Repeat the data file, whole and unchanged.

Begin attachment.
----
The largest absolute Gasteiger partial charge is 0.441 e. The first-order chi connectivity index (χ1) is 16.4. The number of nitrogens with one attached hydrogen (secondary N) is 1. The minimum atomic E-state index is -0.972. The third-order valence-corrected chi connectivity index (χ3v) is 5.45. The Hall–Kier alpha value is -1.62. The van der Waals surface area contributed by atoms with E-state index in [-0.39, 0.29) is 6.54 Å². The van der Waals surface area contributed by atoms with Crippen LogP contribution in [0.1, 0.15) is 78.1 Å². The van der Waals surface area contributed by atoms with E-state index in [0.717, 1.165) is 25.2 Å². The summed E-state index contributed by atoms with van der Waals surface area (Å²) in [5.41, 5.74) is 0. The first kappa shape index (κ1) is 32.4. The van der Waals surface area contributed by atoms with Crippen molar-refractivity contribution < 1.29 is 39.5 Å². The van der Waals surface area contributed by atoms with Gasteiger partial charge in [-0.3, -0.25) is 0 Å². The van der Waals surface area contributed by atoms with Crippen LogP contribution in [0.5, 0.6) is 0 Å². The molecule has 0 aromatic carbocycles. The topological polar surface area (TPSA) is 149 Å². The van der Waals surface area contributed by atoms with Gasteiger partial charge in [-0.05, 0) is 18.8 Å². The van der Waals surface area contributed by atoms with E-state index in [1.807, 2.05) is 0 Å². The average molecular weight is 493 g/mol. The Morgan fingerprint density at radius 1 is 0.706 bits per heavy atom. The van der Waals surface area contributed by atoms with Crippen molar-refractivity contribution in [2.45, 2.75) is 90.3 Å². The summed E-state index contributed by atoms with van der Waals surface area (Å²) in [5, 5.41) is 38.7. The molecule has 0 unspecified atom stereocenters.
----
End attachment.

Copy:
The largest absolute Gasteiger partial charge is 0.441 e. The first-order chi connectivity index (χ1) is 16.4. The number of nitrogens with one attached hydrogen (secondary N) is 1. The minimum atomic E-state index is -0.972. The third-order valence-corrected chi connectivity index (χ3v) is 5.45. The Hall–Kier alpha value is -1.62. The van der Waals surface area contributed by atoms with E-state index in [-0.39, 0.29) is 6.54 Å². The van der Waals surface area contributed by atoms with Crippen LogP contribution in [0.1, 0.15) is 78.1 Å². The van der Waals surface area contributed by atoms with E-state index in [0.717, 1.165) is 25.2 Å². The summed E-state index contributed by atoms with van der Waals surface area (Å²) in [5.41, 5.74) is 0. The first kappa shape index (κ1) is 32.4. The van der Waals surface area contributed by atoms with Crippen molar-refractivity contribution < 1.29 is 39.5 Å². The van der Waals surface area contributed by atoms with Gasteiger partial charge in [-0.3, -0.25) is 0 Å². The van der Waals surface area contributed by atoms with Crippen LogP contribution in [0.5, 0.6) is 0 Å². The molecule has 0 aromatic carbocycles. The topological polar surface area (TPSA) is 149 Å². The van der Waals surface area contributed by atoms with Gasteiger partial charge in [-0.05, 0) is 18.8 Å². The van der Waals surface area contributed by atoms with E-state index in [1.807, 2.05) is 0 Å². The average molecular weight is 493 g/mol. The Morgan fingerprint density at radius 1 is 0.706 bits per heavy atom. The van der Waals surface area contributed by atoms with Crippen molar-refractivity contribution in [2.45, 2.75) is 90.3 Å². The summed E-state index contributed by atoms with van der Waals surface area (Å²) in [5, 5.41) is 38.7. The molecule has 0 unspecified atom stereocenters.